Holocaust survivor Ela Weissberger is helping a new generation understand what happened when she was a child in Nazi Germany. She wants to make sure history is not forgotten.
The opera, "Brundibar," was written for and performed by children. But behind the bright voices is a dark history.
Brundibar was first performed by Jewish children imprisoned in the Terezine (Theresienstadt) Concentration Camp in Czechoslovakia.
One performance was staged for Red Cross inspectors and filmed by the Nazis.
The children were later moved to Auschwitz where they were killed.
Weissberger was among the few survivors. She played the role of a cat in the Terezine performance.
Now she travels wherever Brundibar is performed, explaining how history survives through the music and telling the story of her friends.
"This little opera will never die and you are part of that," Weissberger said.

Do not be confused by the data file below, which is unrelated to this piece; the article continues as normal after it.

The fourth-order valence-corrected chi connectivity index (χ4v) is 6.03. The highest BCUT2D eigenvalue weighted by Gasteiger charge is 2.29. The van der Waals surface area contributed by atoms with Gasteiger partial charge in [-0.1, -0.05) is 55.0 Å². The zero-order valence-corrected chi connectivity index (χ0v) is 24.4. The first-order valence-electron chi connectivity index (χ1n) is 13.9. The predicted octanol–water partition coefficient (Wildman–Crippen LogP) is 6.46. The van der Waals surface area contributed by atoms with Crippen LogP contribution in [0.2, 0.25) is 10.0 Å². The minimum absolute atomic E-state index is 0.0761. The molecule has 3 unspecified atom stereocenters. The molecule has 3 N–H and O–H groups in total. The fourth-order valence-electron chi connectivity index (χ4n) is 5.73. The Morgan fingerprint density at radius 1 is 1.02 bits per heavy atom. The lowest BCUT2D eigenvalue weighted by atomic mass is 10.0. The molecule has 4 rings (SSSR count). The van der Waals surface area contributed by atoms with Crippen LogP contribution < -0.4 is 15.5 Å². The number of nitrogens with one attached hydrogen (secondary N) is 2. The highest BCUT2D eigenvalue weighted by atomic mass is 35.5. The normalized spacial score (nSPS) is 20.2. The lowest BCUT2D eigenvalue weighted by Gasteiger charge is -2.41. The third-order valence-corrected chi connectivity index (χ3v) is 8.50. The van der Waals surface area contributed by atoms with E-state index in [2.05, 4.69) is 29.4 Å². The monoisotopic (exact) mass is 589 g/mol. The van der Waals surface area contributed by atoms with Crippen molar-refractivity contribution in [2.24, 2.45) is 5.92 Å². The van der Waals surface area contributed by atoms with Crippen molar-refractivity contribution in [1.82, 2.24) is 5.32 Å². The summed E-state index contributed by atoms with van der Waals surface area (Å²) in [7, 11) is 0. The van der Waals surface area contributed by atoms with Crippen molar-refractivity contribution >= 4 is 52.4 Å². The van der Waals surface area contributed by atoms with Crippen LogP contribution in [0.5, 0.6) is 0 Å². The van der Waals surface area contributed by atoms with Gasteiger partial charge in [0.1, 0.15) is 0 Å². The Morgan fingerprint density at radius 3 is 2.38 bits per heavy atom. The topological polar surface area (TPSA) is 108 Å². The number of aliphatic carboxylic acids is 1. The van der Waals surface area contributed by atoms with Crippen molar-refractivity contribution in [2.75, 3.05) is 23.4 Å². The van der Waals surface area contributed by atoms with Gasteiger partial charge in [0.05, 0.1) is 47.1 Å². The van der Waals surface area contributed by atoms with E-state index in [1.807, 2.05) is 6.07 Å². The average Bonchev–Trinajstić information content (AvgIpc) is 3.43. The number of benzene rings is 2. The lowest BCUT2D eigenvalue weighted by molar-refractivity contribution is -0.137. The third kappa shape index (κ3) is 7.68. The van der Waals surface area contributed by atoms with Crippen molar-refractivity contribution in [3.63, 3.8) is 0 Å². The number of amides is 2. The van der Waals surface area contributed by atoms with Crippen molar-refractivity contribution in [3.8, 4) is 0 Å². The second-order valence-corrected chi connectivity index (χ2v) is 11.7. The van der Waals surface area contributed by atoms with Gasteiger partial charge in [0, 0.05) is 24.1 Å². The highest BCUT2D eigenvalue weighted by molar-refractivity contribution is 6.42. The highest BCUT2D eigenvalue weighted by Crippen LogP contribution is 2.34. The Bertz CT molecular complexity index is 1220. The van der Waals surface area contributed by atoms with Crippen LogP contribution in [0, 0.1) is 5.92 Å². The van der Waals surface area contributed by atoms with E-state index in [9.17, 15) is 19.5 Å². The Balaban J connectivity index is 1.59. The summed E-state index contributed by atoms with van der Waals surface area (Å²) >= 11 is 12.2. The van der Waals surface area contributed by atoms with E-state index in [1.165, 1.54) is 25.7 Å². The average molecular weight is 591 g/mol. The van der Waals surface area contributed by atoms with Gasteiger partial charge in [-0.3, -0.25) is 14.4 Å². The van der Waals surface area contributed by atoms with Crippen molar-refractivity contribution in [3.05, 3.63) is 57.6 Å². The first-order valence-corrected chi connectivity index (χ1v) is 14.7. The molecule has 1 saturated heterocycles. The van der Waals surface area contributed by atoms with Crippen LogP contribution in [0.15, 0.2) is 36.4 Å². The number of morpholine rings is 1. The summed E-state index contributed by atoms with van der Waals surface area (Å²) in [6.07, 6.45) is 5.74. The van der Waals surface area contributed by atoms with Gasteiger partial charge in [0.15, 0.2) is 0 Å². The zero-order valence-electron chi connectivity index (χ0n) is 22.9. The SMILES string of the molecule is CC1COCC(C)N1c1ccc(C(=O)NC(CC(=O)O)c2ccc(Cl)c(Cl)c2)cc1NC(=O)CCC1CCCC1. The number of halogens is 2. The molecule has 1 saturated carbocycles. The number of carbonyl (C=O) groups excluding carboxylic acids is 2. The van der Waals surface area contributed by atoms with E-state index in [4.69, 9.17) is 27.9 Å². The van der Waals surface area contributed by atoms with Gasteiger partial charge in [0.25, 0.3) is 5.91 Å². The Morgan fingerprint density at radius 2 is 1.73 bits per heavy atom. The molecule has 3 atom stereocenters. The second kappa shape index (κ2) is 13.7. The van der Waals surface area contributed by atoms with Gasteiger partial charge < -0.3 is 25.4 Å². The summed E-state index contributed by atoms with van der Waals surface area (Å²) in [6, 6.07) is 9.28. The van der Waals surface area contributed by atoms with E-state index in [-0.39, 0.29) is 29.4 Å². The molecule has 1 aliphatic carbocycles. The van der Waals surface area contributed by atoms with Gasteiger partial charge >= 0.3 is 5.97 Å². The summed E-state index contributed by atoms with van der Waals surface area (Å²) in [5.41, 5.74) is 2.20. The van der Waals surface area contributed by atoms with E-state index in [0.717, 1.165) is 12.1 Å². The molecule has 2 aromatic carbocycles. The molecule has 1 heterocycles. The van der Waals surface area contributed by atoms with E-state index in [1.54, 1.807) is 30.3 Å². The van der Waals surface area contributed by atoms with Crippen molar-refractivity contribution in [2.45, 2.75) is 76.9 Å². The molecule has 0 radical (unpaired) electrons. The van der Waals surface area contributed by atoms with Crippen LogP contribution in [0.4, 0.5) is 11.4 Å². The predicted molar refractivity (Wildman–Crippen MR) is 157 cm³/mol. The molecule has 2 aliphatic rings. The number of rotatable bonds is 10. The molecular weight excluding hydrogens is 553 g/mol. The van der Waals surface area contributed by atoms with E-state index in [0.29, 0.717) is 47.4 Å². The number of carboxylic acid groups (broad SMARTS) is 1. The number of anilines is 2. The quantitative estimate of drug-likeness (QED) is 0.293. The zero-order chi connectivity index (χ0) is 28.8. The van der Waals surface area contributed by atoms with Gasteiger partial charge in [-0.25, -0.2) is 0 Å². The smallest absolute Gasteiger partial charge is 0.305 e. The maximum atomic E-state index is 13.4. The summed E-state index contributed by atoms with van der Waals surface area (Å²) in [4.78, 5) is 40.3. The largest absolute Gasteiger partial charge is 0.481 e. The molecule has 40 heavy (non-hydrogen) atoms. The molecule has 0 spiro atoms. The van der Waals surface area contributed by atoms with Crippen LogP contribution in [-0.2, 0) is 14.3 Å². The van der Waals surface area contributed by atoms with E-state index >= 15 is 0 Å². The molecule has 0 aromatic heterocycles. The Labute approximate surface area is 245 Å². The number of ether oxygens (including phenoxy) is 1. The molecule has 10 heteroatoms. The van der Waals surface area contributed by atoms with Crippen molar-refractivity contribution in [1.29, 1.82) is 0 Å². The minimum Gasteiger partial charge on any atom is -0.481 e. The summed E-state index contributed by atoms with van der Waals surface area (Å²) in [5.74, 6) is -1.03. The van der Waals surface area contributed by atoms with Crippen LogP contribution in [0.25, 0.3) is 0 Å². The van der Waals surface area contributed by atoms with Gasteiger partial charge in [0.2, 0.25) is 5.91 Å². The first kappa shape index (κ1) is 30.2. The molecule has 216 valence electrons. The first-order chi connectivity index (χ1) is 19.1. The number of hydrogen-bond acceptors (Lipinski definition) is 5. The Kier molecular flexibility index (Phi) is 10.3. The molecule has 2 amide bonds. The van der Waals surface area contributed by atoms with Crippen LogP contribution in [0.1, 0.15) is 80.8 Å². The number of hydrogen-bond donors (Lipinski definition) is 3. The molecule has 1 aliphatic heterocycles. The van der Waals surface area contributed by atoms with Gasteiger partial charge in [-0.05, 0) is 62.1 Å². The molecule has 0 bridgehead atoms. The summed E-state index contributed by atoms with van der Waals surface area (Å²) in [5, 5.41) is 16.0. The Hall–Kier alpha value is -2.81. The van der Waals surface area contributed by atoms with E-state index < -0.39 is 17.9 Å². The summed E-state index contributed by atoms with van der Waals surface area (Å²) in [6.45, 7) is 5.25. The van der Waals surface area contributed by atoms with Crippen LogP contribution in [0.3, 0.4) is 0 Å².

The children of the Los Angeles Opera Camp say that performing Brundibar has been about so much more than just learning a children's opera.
"It's amazing to get inside history like that," camper Muse Lee said. "You don't normally get that kind of opportunity when you're just studying the Holocaust in school."
Before learning the songs, the children learned the history of the children who originally sang them.
"Every kid in Los Angeles, in our country, ought to know of this story," Stacy Brightman, with L.A. Opera, said.
More than 50 children from the Los Angeles area spend two weeks every summer in opera camp.